Hazelnut Praline Cookies

Hazelnut Praline Cookies

December 19, 2015

When the Hazelnut Praline Cookies were out of the oven and cooled, I tasted them right away. I hoped that the crispy candy would create a crackly texture, but there was only a slight crunch. I couldn’t help thinking that I goofed up or overlooked a detail. If I were to do it again, I would make extra sure that the hazelnuts were super dry right to the core before I pour the hot sugar over them, and I would be more patient with the caramel to ensure it isn’t just cool to the touch, but cool through and through. Still, I really loved this recipe and should remake it, if not just to get the praline as crispy and dry as possible, but to explore the effect that a hard crunchy praline would have on the cookie itself. After all, cookies are my business!

Instructions

REMOVE THE HAZELNUT SKINS

  • I’ve removed the skins from hazelnuts many times before, but never in a hot baking soda/water solution. Many of the skins fell off, and many of them I had to squeeze off. It reminded me of taking the skin off chick peas (well worth the effort, BTW). I was expecting the taste to change, but it didn’t really. Interesting process.

TOAST THE HAZELNUTS

  • I thought I dried the hazelnuts as best as possible without over browning them because I was anticipating making a crunchy powder with them, and didn’t want the finished product to be gummy, but it was anyway.
Toasting skinned hazelnuts.
Toasting skinned hazelnuts.

MAKE THE PRALINE POWDER

  • The sugar seemed to caramelize successfully, but I worried the amount of the sugar wouldn’t be enough to cover the hazelnuts. It wasn’t. As you can see in the picture, the sugar didn’t engage all of the nuts, and hardened exactly where it fell. I had my doubts if this was correct.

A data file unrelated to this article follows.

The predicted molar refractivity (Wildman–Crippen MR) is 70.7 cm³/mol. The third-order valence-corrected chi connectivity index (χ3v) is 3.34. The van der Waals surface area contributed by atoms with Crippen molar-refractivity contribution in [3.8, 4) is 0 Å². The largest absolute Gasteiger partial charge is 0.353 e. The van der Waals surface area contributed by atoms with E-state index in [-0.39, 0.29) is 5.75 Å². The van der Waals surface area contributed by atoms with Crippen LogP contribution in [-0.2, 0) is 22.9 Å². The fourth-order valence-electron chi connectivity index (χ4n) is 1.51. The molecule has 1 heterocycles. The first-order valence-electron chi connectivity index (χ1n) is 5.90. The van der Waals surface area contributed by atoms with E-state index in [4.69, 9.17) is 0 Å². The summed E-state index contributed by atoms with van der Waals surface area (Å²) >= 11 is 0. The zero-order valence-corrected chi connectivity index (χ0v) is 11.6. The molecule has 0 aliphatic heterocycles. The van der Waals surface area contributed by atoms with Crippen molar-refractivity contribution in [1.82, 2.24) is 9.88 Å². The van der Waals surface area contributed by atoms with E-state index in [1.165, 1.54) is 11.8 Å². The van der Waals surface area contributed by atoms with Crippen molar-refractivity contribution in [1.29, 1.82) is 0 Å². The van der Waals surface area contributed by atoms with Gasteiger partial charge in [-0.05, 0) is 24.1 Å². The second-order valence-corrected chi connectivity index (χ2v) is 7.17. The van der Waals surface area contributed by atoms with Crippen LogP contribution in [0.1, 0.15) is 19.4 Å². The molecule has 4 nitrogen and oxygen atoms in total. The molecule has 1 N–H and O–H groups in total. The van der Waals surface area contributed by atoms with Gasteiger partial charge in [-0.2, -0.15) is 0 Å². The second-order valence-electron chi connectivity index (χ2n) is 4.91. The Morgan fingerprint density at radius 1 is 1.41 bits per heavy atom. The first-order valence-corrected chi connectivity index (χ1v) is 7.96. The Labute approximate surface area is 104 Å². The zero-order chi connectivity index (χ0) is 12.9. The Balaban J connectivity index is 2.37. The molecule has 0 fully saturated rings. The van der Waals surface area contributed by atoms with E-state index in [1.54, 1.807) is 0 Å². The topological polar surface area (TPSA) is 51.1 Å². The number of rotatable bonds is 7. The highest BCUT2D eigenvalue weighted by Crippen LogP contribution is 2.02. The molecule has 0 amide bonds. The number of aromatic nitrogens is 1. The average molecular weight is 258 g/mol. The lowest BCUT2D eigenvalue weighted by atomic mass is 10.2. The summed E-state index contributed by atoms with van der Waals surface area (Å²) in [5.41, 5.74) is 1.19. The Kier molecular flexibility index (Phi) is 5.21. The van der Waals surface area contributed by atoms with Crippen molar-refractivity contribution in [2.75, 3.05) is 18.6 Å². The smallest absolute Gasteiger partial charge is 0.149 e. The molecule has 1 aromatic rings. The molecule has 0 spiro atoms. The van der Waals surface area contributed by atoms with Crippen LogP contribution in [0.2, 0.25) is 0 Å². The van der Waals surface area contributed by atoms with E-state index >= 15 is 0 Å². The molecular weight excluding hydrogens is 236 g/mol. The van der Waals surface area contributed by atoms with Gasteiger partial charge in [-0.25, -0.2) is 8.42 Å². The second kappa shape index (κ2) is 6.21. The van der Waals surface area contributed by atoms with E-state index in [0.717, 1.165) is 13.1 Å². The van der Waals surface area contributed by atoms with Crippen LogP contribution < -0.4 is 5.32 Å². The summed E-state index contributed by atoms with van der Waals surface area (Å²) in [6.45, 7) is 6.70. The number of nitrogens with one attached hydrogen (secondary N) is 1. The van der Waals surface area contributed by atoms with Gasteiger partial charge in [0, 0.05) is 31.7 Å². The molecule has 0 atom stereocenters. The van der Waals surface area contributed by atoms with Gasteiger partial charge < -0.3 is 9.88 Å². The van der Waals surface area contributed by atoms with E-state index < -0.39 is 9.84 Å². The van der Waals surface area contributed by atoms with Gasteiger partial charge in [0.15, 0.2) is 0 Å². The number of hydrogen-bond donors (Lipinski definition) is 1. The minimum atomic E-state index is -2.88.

The toasted hazelnuts with hot sugar. Making praline.
The toasted hazelnuts with hot sugar. Making praline.
  • I put the candied nuts in the food processor and whizzed it up. It made quite a racket (I secretly hoped it would kill my food processor). It reduced to a powder, but wasn’t very crunchy in the powder form. Did I over process it, creating too much heat? It was a bit sticky, and seemed to still have some moisture in it. I wasn’t sure if the sugar had cooled enough or maybe the nuts weren’t dry enough. I felt uncertain if it turned out correctly.
The finished praline powder.
The finished praline powder.

MAKE THE COOKIE DOUGH

  • There was an oily sheen to the cookie dough. I put it in the refrigerator anyway.
Cookie dough with an oily sheen.
Cookie dough with an oily sheen.

ROLL THE DOUGH INTO BALLS

  • I weighed each piece of dough before forming them, a technique that I’ve grown to appreciate.
Hazelnut cookies before baking.
Hazelnut cookies before baking.

BAKING THE COOKIES

  • The oily sheen remained on the baked and cooled cookies. Still the flavour was nice, but I suspect that the praline could have been crunchier.

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